34. ^ França, Sheyla Carla A.; Neto, Barros; Leite, Turíbio; Agresta, Marisa Cury; Lotufo, Renato Fraga M.; Kater, Claudio E. (December 2006). "Divergent responses of serum testosterone and cortisol in athlete men after a marathon race". Arquivos Brasileiros de Endocrinologia & Metabologia. 50 (6): 1082–1087. doi:10.1590/S0004-27302006000600015. ISSN 0004-2730. PMID 17221115.
  35. ^ Wilson, Mathew G.; O'Hanlon, Rory; Prasad, Sanjay; Deighan, Amanda; MacMillan, Philip; Oxborough, David; Godfrey, Richard J.; Smith, Gill; Maceira, Alicia (17 February 2011). "Diverse patterns of myocardial fibrosis in lifelong, veteran endurance athletes". Journal of Applied Physiology. 110 (6): 1622–6. doi:10.1152/japplphysiol.01280.2010. ISSN 8750-7587. PMC 3119133. PMID 21330616.
  36. ^ Design, ISITE. "OASIS". abstractsonline.com. Retrieved 14 June 2017.
  37. ^ Wen, Chi Pang; Wai, Jackson Pui Man; Tsai, Min Kuang; Yang, Yi Chen; Cheng, Ting Yuan David; Lee, Meng-Chih; Chan, Hui Ting; Tsao, Chwen Keng; Tsai, Shan Pou (1 October 2011). "Minimum amount of physical activity for reduced mortality and extended life expectancy: a prospective cohort study". Lancet. 378 (9798): 1244–1253. doi:10.1016/S0140-6736(11)60749-6. ISSN 1474-547X. PMID 21846575. S2CID 9538733.
  38. ^ Driban JB, Hootman JM, Sitler MR, Harris KP, Cattano NM (June 2017). "Is Participation in Certain Sports Associated With Knee Osteoarthritis? A Systematic Review". Journal of Athletic Training. 52 (6): 497–506. doi:10.4085/1062-6050-50.2.08. PMC 5488840. PMID 25574790.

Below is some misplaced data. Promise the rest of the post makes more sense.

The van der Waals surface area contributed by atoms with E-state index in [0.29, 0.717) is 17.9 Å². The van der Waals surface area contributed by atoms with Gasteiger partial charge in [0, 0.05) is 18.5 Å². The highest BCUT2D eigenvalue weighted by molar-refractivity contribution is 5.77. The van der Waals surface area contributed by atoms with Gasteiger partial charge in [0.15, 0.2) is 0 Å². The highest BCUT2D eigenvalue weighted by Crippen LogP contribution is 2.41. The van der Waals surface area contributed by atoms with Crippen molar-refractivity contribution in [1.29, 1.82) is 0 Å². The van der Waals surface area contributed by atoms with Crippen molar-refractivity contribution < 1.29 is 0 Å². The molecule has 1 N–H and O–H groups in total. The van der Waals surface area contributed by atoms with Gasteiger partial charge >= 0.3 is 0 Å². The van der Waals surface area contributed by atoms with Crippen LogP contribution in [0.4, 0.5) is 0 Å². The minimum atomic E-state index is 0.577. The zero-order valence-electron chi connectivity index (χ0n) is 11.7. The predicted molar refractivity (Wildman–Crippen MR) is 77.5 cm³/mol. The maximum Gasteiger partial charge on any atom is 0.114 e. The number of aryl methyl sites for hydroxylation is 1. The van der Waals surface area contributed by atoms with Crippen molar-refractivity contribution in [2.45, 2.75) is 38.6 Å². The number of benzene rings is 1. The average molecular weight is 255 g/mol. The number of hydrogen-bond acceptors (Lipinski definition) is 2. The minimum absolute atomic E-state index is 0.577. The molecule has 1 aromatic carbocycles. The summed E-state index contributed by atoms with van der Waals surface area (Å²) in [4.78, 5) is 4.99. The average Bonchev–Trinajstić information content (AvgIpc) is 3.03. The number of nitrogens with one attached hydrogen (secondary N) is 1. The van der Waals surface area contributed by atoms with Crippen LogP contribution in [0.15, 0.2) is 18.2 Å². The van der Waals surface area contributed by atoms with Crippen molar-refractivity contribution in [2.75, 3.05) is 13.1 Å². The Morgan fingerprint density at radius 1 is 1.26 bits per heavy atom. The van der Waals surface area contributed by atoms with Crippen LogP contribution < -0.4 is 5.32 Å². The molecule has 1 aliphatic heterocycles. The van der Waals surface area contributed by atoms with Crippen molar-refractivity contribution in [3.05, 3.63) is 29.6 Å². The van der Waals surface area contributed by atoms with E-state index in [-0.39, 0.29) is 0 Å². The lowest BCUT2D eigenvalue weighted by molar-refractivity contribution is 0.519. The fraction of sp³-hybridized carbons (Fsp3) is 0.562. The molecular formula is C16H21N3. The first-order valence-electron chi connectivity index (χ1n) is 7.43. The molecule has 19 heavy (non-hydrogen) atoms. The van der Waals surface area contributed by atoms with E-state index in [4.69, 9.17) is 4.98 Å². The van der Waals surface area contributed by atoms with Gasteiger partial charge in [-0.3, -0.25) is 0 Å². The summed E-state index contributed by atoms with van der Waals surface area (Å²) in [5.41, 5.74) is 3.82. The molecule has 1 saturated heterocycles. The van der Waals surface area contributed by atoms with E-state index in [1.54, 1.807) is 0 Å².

39. ^ Richard A. Lovett (9 June 2014). "A Guide to Running Shoe Inserts". Runner's World. Retrieved 14 April 2018.
  40. ^ Arnold, John. "Expensive running shoes don't prevent injuries, but comfortable ones might". The Conversation. Retrieved 14 April 2018.
  41. ^ Craig Payne (28 January 2017). "RCT of traditional running shoes vs minimalist running shoes". The American Journal of Sports Medicine. 45 (5): 1162–1170. doi:10.1177/0363546516682497. PMID 28129518. S2CID 25996480. Retrieved 14 April 2018.
  42. ^ "The evidence-based solution for choosing running shoes". evidencebasedliving.human.cornell.edu. Retrieved 14 April 2018.
  43. ^ Competition Rules 2012-13. IAAF. Retrieved 13 April 2013.
  44. ^ 60-Second Guide: Fell Running Archived 8 August 2014 at the Wayback Machine. Runner's World (25 March 2008). Retrieved 13 April 2013.
  45. ^ "Benjie Goodhart: Why is tower running so popular?". The Guardian. 2 June 2008. Retrieved 4 January 2023.
  46. ^ Triathlon, World. "Age-Group". World Triathlon. Retrieved 4 January 2023.
  47. ^ About Duathlon Archived 13 February 2013 at the Wayback Machine. USA Triathlon. Retrieved 13 April 2013.
  48. ^ Branch, John (27 November 2008). "Modern Pentathlon Gets a Little Less Penta". The New York Times. ISSN 0362-4331. Retrieved 4 January 2023.
  49. ^ "Where to Find New Running Routes Near You". Verywell Fit. Retrieved 4 January 2023.
  50. ^ Adventure Racing Basics Archived 3 September 2012 at the Wayback Machine. Adventure Sports Online. Retrieved 13 April 2013.
  51. ^ Road running – Introduction Archived 23 October 2012 at the Wayback Machine. IAAF. Retrieved 27 May 2010.
  52. ^ Belson, Ken (2 November 2012). "Tokyo Will Be Added as Sixth Major Marathon". The New York Times. Retrieved 1 March 2017.
  53. ^ Cross country – Introduction Archived 27 February 2011 at the Wayback Machine. IAAF. Retrieved 27 May 2010.
  54. ^ "Results". DGL AdventureRunning. Retrieved 4 January 2023.
  55. ^ WR, Team (28 March 2018). "The Call To Adventure Racing". Women's Running. Retrieved 4 January 2023.